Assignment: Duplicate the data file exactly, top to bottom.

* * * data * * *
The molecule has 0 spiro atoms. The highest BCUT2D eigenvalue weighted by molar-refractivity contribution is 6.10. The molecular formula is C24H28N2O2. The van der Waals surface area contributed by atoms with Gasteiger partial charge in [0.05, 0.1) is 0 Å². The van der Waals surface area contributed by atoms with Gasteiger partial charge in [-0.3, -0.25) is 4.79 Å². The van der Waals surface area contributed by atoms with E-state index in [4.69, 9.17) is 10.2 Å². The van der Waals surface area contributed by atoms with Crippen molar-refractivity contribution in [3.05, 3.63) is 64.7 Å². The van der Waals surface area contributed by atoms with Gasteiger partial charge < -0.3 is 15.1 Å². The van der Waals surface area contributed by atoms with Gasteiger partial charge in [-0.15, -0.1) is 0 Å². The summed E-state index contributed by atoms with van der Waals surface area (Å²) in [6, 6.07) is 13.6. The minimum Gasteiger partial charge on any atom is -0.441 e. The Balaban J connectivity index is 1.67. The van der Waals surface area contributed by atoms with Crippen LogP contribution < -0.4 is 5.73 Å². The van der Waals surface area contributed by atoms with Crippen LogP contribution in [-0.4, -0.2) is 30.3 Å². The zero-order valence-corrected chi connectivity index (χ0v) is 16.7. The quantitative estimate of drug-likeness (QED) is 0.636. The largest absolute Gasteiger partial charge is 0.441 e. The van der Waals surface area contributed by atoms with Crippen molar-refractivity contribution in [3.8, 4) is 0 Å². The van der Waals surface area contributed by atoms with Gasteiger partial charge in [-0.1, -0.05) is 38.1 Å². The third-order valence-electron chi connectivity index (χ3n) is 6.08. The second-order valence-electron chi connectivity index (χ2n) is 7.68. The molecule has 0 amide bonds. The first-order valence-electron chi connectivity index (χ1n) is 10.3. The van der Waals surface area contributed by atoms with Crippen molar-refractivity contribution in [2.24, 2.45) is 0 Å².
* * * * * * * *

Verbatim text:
The molecule has 0 spiro atoms. The highest BCUT2D eigenvalue weighted by molar-refractivity contribution is 6.10. The molecular formula is C24H28N2O2. The van der Waals surface area contributed by atoms with Gasteiger partial charge in [0.05, 0.1) is 0 Å². The van der Waals surface area contributed by atoms with Gasteiger partial charge in [-0.3, -0.25) is 4.79 Å². The van der Waals surface area contributed by atoms with E-state index in [4.69, 9.17) is 10.2 Å². The van der Waals surface area contributed by atoms with Crippen molar-refractivity contribution in [3.05, 3.63) is 64.7 Å². The van der Waals surface area contributed by atoms with Gasteiger partial charge < -0.3 is 15.1 Å². The van der Waals surface area contributed by atoms with Gasteiger partial charge in [-0.15, -0.1) is 0 Å². The summed E-state index contributed by atoms with van der Waals surface area (Å²) in [6, 6.07) is 13.6. The minimum Gasteiger partial charge on any atom is -0.441 e. The Balaban J connectivity index is 1.67. The van der Waals surface area contributed by atoms with Crippen LogP contribution < -0.4 is 5.73 Å². The van der Waals surface area contributed by atoms with Crippen LogP contribution in [-0.4, -0.2) is 30.3 Å². The zero-order valence-corrected chi connectivity index (χ0v) is 16.7. The quantitative estimate of drug-likeness (QED) is 0.636. The largest absolute Gasteiger partial charge is 0.441 e. The van der Waals surface area contributed by atoms with Crippen molar-refractivity contribution in [3.8, 4) is 0 Å². The van der Waals surface area contributed by atoms with Gasteiger partial charge in [-0.1, -0.05) is 38.1 Å². The third-order valence-electron chi connectivity index (χ3n) is 6.08. The second-order valence-electron chi connectivity index (χ2n) is 7.68. The molecule has 0 amide bonds. The first-order valence-electron chi connectivity index (χ1n) is 10.3. The van der Waals surface area contributed by atoms with Crippen molar-refractivity contribution in [2.24, 2.45) is 0 Å².